In the U.S. today, the most common type of highly drug-resistant germs known as CREs are the Klebsiella pneumonia bacteria like those shown here. Nearly untreatable, they're being detected in a growing number of health care settings.
A sharp jump in the number of rare but potentially deadly types of a superbug resistant to nearly all last-resort antibiotics has prompted government health officials to renew warnings for U.S. hospitals, nursing homes and other health care settings.
The move comes just as researchers in Israel are reporting that people who carry dangerous CRE -- Carbapenem-resistant enterobacteriaceae -- can take more than a year before they test negative for the bacteria, making it more difficult to control and raising the risk of wider spread.
Reports of unusual forms of CRE have nearly doubled in the U.S., the Centers for Disease Control and Prevention reported this month. Of 37 cases of rare forms of CRE, including the alarming NDM -- New Delhi metallo-beta-lactamase -- 15 have been reported since last July.
“This increase highlights the need for U.S. health care providers to act aggressively to prevent the emergence and spread of these unusual CRE organisms,” the CDC said in a health advisory.
CREs are part of a family of drug-resistant germs that have shown up in growing numbers of U.S. health care settings. They’re named for their ability to elude carbapenem antibiotics, the big guns in the medical arsenal. They usually strike people who are already ill and require devices such as ventilators or catheters or who have been taking antibiotics for a long time. But they can infect any patient.
Twenty-nine of the unusual CRE cases have been NDM, up from the first case detected in the U.S. in 2010, said the CDC's Dr. Alex Kallen, a medical epidemiologist and outbreak response coordinator in the agency’s Healthcare Quality Promotion division. It's especially worrying because it confers resistance to multiple drugs and is easily transmitted to other types of bacteria.
The others were even rarer types of CRE, including VIMs, IMPs and OXA-48s, all of which produce enzymes that render most antibiotics virtually useless.
The agency called for stricter isolation and hygiene precautions, increased screening of patients potentially colonized with CRE and better communication within and between hospitals and other health care settings where the bugs can become intractable -- and deadly. CRE infections have a mortality rate of up to 40 percent, much higher than other health care infections, such as those caused by MRSA or C. difficile.
“Our main objective is to slow or stop the spread in places where we can identify them,” said Kallen. “Right now, the therapeutic options are very limited.”
Health officials have been worried about them for more than a decade, particularly the KPCs, or carbapenemase-producing Klebsiella pneumonia, which have now been reported in 42 U.S. states and Puerto Rico, the CDC reports.
Nine states have reported NDMs and at least two have reported other rare forms that also block antibiotic effectiveness, including those known as VIMs, or Verona integron-encoded metallo-beta-lactamase, and IMPs. So far, they’ve been associated mostly with people who’ve been hospitalized in countries outside the U.S.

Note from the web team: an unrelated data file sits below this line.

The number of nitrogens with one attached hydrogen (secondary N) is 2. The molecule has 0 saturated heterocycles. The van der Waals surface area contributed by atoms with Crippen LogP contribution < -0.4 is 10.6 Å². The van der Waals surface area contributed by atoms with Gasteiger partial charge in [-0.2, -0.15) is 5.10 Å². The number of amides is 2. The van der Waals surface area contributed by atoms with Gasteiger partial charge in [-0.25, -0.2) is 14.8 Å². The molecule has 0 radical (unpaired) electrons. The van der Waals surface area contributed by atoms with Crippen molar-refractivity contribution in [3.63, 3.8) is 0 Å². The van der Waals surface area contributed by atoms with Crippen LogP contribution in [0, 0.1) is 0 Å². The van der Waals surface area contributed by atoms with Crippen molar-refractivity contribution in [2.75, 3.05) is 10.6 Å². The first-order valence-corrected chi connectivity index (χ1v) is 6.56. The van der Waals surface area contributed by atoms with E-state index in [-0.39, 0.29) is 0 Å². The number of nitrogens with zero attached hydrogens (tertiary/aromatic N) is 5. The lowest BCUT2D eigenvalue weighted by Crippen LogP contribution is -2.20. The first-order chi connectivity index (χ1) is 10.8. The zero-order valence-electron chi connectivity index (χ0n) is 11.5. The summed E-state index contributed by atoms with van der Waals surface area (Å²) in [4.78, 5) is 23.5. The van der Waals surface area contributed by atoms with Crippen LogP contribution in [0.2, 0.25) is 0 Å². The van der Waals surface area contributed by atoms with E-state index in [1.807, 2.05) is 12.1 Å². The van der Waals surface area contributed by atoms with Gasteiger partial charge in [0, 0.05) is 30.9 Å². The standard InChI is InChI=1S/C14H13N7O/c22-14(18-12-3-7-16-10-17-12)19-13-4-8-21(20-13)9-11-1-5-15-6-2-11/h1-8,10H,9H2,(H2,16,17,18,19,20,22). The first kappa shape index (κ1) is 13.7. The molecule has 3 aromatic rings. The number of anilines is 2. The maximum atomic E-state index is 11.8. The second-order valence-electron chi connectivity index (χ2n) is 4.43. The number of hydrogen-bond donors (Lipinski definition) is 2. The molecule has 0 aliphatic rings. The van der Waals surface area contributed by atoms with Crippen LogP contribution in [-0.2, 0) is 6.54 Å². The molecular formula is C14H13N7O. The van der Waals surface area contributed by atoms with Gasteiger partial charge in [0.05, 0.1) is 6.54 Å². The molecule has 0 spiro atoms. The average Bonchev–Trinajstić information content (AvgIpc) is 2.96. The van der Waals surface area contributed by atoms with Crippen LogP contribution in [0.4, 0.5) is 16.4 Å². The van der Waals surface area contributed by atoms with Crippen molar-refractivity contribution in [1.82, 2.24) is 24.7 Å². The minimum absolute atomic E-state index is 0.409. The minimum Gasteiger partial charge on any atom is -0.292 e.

The bugs were in the news last summer after reports of a CRE strain of Klebsiella pneumoniae roared through the National Institutes of Health Clinical Center near Washington, D.C., killing seven people, including a 16-year-old boy.
In Colorado last summer, NDM-producing CRE was detected in eight patients, the largest outbreak in the U.S. to date, according to a CDC report this month. It was found largely because the University of Colorado Hospital already has stringent surveillance protocols in place, said Dr. Michelle Barron, director of infection control and prevention. Since then, the hospital has probably tested 500 or 600 patients with unusual resistance patterns, she told NBC News.
None of the eight patients in the original outbreak died. The evidence showed that patients who were colonized with the germs, but not actually sick, contributed to the spread.
That’s a point underscored by the study by Israeli doctors published Wednesday in the American Journal of Infection Control. They studied medical records of adult patients hospitalized between January 2009 and December 2010 at Shaare Zedek Medical Center, a 700-bed, university-affiliated hospital in Jerusalem.
In 97 patients with positive CRE cultures, it took a mean time of 387 days to log a negative test -- and nearly 40 percent remained positive after a year, according to Dr. Amon Yinnon, one of the study authors.
“The major concern is that an undiagnosed carrier may be admitted to hospital for totally unrelated reasons, and subsequently and unwittingly pass his CRE to other patients,” Yinnon said in an email to NBC News.
Patients who were hospitalized repeatedly were at higher risk of remaining colonized with CRE, the study found.
CDC officials hope to increase awareness of the growing problem among the general public as well as the health care providers before it gets out of control.
“I can’t predict the future, of course, but there is a concern that we can see more of these as they spread,” Kallen said. “This can become a community bug.”
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